“I call it ‘Good Will Hunting,’ but for real. And a better story,” said Ann Burke, Bearden’s mother. “I actually think the starting point for Sean was even lower than the one in that movie.”
Bearden doesn’t gloss over the details about who he was – a pizza-delivery guy who associated with criminals and carried an illegal .22-caliber revolver tucked in his pants because he “liked the security of it.”
He sits bolt upright at a cafe table inside Starbucks on the UB campus, sipping coffee between explanations of spin lasers and his criminal past. His appearance is a mix of prep and punk: black high-tops, khaki shorts and a Nautica shirt with a shaved head and neatly trimmed beard that narrows at the jawlines to triangular points. He has blue eyes, a rich voice tinged with a hint of street accent, and a knack for storytelling. His pastimes include Brazilian jiu-jitsu, a form of martial arts in which a combatant on the ground learns how to quickly overpower a standing opponent.
Born in Louisiana, Bearden grew up in the Town of Tonawanda with his mother, who studied English at Canisius College and works in business development for an environmental firm. Bearden’s parents divorced when he was very young. His father, Charles Bearden, works as a chemical engineer in Mississippi.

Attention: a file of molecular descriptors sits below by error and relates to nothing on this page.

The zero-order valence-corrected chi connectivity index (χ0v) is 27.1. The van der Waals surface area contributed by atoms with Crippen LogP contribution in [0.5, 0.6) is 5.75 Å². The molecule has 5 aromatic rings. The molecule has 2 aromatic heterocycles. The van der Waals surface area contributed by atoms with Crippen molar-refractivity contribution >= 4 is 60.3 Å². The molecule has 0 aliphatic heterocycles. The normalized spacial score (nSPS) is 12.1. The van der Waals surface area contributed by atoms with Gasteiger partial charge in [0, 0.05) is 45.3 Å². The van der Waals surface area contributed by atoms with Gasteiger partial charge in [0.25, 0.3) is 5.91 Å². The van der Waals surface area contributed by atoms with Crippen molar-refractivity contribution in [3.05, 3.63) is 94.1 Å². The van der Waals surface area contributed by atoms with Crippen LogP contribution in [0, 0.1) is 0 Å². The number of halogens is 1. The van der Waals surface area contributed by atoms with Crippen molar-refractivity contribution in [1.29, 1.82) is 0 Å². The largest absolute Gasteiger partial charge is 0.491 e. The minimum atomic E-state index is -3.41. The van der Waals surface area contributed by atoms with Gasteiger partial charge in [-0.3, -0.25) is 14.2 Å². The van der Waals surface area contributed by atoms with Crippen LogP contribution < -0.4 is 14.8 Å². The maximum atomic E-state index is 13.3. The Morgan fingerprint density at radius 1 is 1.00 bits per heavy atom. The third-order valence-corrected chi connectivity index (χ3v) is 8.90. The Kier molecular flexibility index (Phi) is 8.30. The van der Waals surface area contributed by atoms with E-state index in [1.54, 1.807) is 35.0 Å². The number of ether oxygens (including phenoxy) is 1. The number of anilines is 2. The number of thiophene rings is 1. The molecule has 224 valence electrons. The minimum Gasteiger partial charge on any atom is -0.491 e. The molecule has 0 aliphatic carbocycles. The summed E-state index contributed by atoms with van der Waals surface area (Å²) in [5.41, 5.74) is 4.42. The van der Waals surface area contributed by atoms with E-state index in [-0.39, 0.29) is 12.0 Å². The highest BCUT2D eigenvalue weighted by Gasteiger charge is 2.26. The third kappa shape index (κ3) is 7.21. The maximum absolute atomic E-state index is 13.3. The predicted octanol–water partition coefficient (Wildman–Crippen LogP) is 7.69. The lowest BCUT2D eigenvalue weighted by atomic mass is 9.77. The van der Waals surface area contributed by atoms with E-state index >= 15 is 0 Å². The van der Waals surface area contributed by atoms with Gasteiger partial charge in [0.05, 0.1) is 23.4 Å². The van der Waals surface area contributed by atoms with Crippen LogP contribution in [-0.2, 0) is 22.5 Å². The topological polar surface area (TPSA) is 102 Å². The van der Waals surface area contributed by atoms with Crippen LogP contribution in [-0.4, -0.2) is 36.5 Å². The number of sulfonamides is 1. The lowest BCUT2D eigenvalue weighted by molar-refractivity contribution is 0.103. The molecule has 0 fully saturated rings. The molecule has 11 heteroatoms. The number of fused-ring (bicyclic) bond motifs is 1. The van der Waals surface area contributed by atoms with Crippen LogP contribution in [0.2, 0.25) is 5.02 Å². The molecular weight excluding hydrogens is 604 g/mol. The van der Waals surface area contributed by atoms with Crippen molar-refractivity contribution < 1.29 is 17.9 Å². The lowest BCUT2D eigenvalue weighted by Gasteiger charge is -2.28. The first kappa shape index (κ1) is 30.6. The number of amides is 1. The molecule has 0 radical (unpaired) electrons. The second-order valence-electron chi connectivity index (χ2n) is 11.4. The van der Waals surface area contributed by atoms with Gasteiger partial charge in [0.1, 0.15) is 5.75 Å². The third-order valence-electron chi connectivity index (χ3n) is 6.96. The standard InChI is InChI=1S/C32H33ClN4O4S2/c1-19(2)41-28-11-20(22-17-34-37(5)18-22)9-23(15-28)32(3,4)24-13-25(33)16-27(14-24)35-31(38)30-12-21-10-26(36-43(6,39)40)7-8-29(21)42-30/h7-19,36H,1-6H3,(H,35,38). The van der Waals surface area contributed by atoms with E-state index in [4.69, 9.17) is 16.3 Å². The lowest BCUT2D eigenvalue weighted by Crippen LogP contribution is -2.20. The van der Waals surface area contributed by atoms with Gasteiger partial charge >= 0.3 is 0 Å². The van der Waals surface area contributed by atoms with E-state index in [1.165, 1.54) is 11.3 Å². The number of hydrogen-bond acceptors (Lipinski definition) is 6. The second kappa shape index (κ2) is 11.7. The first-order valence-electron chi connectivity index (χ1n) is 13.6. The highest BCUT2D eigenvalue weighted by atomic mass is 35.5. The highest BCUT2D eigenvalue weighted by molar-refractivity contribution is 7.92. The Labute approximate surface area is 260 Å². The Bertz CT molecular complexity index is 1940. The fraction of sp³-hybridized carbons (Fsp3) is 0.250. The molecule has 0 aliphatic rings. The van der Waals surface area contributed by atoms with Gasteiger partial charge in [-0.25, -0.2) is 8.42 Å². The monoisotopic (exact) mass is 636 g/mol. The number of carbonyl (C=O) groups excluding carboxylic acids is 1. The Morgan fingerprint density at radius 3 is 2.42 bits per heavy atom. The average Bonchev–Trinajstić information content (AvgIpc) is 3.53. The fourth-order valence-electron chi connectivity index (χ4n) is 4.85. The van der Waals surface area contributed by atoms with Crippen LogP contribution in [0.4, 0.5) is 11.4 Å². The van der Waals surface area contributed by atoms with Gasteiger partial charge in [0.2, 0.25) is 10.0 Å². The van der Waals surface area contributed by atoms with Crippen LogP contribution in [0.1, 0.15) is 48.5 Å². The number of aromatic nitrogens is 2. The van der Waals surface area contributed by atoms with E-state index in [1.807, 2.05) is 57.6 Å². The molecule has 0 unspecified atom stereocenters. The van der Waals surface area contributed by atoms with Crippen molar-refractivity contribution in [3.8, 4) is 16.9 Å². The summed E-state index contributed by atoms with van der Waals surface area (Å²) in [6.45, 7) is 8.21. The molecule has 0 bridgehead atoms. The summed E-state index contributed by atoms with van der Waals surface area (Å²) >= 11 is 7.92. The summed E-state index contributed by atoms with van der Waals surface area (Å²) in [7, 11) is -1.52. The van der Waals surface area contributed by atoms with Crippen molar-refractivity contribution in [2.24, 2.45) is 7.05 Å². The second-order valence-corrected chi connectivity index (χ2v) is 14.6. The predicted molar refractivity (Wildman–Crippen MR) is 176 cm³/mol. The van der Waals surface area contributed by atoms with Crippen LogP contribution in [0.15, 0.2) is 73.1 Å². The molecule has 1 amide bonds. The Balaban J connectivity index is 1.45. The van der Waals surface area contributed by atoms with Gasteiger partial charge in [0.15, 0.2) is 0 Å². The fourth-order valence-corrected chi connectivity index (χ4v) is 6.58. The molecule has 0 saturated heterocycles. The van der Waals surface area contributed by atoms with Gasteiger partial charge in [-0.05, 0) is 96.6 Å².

Despite his obvious abilities in math, Bearden was a disaster as an elementary and high school student. “I never liked school. I never had a desire to do well,” he said.
He ended up getting kicked out of Kenmore East High School. A couple of alternative high school programs didn’t resonate, either. When he turned 17, he dropped out altogether, promising his mother he’d get a General Equivalency Diploma instead. After two weeks in a GED course, he took the test and nearly aced the math portion, giving him a high enough score to get the diploma.